Caine Prize Preview 2017: ‘The Story of the Girl whose Birds Flew Away’ by Bushra el-Fadil

Launched in 2000, the Caine Prize for African Writing is a award for short stories written by writers of African origin and published in the English language. This year’s 166 entries from 23 countries is the highest number of submissions in its 17 year history. The five shortlisted stories for the 2017 prize are:

This year’s winner will be awarded £10 000 and the other shortlisted writers will each receive £500 to be announced on July 3rd at the Senate House Library in London. OkayAfrica contributor Sabo Kpade will review each shortlisted entry leading up to the announcement of the winner on July 3rd. Entry one is Who Will Greet You When You Get Home by Lesley Nneka Arimah.


What exactly is magic realism and how exactly does it differ from absurdism or tales of utopia and even dystopia for that matter?

These are some of the questions which Sudanese-born writer Bushra el-Fadil hasn’t asked but are implicit in his story “The Story of the Girl Whose Bird Flew Away”.

The story is primarily about a male character’s fascination with two female characters, one of whom he recognises as “the girl whose birds flew away”.

How he’s come about this information and its specific significance are not explained. If origin stories need not be made explicit in “realist” fiction, “magic realism” doesn’t give a hoot either way. This gives the author freedom to invent at will.

In a story just over 3000 words, pausing the narrative to spend about 200 odd ones on describing a character would seem like a squander—even when evocatively written as al-Fadil’s is.

But then in a story where abstract and absurd images—“her nose was like a fresh vegetable”, “a pharaonic neck with two taut slender chords”—are beaded closely, the momentary focus on one image becomes a focal point for easy comprehension.

Based in Saudi Arabia, Bushra al-Fadil is a poet and short story writer who holds a PHD in Russian language and literature. As a result, Russian masters like Bulgakov could easily be called on as influences. But then so could later greatly regarded works mentioned in the same bracket like Salman Rushdie’s Midnight’s Children and Ben Okri’s “Stars Of A New Curfew”, the test-field for his opus The Famished Road.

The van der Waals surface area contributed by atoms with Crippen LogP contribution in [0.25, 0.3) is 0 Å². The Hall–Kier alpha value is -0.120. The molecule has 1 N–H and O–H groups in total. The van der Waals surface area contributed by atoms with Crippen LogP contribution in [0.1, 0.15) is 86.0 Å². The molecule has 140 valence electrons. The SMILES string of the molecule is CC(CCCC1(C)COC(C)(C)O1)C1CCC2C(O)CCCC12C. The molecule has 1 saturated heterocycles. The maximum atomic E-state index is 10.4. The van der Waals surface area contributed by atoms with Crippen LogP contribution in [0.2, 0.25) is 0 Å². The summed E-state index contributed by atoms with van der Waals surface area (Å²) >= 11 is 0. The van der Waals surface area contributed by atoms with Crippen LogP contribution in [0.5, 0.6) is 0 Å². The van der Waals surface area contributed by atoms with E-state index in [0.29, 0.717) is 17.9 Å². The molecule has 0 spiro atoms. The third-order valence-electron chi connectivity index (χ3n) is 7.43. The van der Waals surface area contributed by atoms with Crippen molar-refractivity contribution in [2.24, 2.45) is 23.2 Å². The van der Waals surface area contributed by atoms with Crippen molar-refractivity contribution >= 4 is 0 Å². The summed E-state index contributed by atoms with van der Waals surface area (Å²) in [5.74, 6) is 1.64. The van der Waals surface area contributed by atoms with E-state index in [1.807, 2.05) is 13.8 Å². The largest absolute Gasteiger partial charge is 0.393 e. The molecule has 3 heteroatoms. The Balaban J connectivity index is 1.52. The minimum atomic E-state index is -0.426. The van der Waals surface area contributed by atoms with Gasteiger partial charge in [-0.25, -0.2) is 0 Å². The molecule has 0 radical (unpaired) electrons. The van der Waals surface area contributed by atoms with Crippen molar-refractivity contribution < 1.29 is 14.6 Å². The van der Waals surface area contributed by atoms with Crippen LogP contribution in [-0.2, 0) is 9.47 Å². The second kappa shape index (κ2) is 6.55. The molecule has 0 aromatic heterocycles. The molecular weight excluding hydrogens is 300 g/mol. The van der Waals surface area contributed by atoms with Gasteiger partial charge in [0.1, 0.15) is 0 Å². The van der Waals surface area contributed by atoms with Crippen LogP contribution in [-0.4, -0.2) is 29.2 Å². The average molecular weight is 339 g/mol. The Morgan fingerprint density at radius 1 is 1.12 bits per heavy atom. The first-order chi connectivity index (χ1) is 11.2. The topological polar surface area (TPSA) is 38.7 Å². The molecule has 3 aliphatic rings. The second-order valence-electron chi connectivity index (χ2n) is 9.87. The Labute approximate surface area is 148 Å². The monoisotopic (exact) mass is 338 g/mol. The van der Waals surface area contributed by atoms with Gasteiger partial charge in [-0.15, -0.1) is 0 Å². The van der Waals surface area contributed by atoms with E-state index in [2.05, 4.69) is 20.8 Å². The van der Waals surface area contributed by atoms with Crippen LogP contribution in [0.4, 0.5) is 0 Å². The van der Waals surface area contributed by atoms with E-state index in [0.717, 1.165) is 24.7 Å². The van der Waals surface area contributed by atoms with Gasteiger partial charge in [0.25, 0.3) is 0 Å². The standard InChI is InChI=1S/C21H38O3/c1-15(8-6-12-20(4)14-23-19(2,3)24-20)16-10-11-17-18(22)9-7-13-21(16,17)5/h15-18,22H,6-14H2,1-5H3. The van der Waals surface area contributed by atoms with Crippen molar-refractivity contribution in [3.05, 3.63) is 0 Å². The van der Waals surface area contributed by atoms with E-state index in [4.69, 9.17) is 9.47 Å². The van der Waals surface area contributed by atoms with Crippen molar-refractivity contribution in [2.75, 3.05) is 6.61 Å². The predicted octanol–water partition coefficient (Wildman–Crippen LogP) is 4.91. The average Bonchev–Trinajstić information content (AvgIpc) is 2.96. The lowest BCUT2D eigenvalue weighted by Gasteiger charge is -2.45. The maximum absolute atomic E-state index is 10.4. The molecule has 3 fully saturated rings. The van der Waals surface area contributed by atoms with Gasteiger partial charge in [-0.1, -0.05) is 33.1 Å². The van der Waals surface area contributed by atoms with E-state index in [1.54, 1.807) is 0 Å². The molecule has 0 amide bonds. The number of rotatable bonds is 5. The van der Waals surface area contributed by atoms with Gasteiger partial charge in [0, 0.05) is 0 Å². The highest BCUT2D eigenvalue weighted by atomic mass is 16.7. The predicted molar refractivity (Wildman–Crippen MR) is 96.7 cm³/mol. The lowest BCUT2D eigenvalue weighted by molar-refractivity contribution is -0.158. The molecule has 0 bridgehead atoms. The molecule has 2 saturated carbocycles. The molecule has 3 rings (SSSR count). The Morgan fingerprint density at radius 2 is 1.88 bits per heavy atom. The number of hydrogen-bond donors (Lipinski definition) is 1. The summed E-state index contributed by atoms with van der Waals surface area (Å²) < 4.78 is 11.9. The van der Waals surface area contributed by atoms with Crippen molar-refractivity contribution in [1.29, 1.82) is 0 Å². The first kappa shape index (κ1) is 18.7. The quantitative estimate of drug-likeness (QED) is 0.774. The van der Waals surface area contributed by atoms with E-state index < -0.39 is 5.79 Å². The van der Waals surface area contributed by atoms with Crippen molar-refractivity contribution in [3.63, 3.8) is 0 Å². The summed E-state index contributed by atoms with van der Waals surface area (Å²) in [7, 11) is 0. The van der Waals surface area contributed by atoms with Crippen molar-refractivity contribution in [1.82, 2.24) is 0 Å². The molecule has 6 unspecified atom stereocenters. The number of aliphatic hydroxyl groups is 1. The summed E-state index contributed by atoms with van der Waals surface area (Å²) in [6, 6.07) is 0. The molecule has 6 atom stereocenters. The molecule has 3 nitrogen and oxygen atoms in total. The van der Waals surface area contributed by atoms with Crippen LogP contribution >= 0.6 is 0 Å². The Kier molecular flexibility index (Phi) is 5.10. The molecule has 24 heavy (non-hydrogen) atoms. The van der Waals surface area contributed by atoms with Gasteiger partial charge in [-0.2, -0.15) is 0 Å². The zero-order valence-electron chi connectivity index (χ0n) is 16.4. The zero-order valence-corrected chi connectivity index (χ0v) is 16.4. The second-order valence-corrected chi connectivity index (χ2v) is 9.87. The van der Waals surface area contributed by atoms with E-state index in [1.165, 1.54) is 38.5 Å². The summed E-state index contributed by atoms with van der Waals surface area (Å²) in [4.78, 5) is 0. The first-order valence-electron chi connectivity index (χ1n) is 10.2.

One major influence could well be Sudanese mythology. The narrator describes a love interest as an “afreet” helpfully defined in the adjoining notes as “a Sufi mystic, frequently known for their ascetic lifestyle and ecstatic expressions of faith”.

By the narrator’s own admission, he indulges in “distracted daydreaming” which would have been a great understatement had he not explained further, “I sat down and released my strong-hooved stallions from their stables to gallivant through the fields of my imagination and fantasy”. Even the imaginative process (separate from the story it begat) is nestled in the muscular and fantastic.

On one occasion, in a scene depicting chaos, al-Fadil flouts what isn’t a rule of fiction, as it is a basic contract the writer enters into with a reader when he strongly invokes certain thoughts, but fails to describe it in any detail or give an example “several interpretations came to me, each independent of the next, pulling together certain details and disregarding others”.

“The Story oF The Girl Whose Bird Flew Away” succeeds on the strength of imagination used to fashion these truly wild and memorable images, combined with the gumption used to present it as everyday reality.

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